... return x1**2 + x2, 5*x1**2 - 3*x1 + 2*x2 - 3
...
>>> findroot(f, (0, 0))
[-0.618033988749895]
[-0.381966011250105]
Multiple roots
For multiple roots all methods of the Newtonian family (including secant) converge slowly. Consider this example:
>>> f = lambda x: (x - 1)**99
>>> findroot(f, 0.9, verify=False)
0.918073542444929
Even for a very close starting point the secant method converges very slowly. Use verbose=True to illustrate this.
It is possible to modify Newton’s method to make it converge regardless of the root’s multiplicity:
>>> findroot(f, -10, solver='mnewton')
1.0
This variant uses the first and second derivative of the function, which is not very efficient.
Alternatively you can use an experimental Newtonian solver that keeps track of the speed of convergence and accelerates it using Steffensen’s method if necessary:
>>> findroot(f, -10, solver='anewton', verbose=True)
x: -9.88888888888888888889
error: 0.111111111111111111111
converging slowly
x: -9.77890011223344556678
error: 0.10998877665544332211
converging slowly
x: -9.67002233332199662166
error: 0.108877778911448945119
converging slowly
accelerating convergence
x: -9.5622443299551077669
error: 0.107778003366888854764
converging slowly
x: 0.99999999999999999214
error: 10.562244329955107759
x: 1.0
error: 7.8598304758094664213e-18
ZeroDivisionError: canceled with x = 1.0
1.0
Complex roots
For complex roots it’s recommended to use Muller’s method as it converges even for real starting points very fast:
>>> findroot(lambda x: x**4 + x + 1, (0, 1, 2), solver='muller')
(0.727136084491197 + 0.934099289460529j)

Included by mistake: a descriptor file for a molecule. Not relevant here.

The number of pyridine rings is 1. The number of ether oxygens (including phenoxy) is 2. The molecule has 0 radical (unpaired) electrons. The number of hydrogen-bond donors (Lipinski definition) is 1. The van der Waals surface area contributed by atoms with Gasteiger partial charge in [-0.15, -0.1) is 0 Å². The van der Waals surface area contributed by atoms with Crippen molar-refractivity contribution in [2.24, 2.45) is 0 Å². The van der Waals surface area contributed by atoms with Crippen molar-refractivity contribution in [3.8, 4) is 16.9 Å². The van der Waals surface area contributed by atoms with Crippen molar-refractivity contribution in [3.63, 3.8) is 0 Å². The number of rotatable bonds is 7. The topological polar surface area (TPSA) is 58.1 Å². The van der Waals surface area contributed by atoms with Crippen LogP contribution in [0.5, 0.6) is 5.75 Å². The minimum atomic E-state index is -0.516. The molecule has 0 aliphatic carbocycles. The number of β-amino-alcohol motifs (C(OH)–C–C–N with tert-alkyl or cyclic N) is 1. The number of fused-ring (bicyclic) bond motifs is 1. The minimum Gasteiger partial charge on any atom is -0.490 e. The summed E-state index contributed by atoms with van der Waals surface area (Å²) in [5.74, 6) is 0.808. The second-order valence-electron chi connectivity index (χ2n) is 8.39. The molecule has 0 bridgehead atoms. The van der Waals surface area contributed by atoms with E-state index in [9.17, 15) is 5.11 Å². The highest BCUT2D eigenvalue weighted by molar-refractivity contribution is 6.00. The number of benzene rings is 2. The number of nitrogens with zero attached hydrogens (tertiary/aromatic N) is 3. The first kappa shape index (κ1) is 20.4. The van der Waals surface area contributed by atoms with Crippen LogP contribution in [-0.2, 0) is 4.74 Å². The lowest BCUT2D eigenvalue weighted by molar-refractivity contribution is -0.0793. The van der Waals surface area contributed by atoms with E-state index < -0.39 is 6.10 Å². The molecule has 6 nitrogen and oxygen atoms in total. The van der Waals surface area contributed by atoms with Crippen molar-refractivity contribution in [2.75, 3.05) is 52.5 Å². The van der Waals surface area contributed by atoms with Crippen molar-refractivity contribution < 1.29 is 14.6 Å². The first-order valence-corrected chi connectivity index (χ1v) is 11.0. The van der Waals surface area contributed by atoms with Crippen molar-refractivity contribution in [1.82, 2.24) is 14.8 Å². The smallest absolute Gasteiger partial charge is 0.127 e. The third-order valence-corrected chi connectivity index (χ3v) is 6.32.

Intersection methods
When you need to find a root in a known interval, it’s highly recommended to use an intersection-based solver like 'anderson' or 'ridder'. Usually they converge faster and more reliable. They have however problems with multiple roots and usually need a sign change to find a root:
>>> findroot(lambda x: x**3, (-1, 1), solver='anderson')
0.0
Be careful with symmetric functions:
>>> findroot(lambda x: x**2, (-1, 1), solver='anderson')
Traceback (most recent call last):
...
ZeroDivisionError
It fails even for better starting points, because there is no sign change:
>>> findroot(lambda x: x**2, (-1, .5), solver='anderson')
Traceback (most recent call last):
...
ValueError: Could not find root within given tolerance. (1 > 2.1684e-19)
Try another starting point or tweak arguments.
1d-solver generating pairs of approximative root and error.
Needs starting points x0 and x1 close to the root. x1 defaults to x0 + 0.25.
Pro:
Contra:
1d-solver generating pairs of approximative root and error.
Needs starting points x0 close to the root.
Pro:
Contra: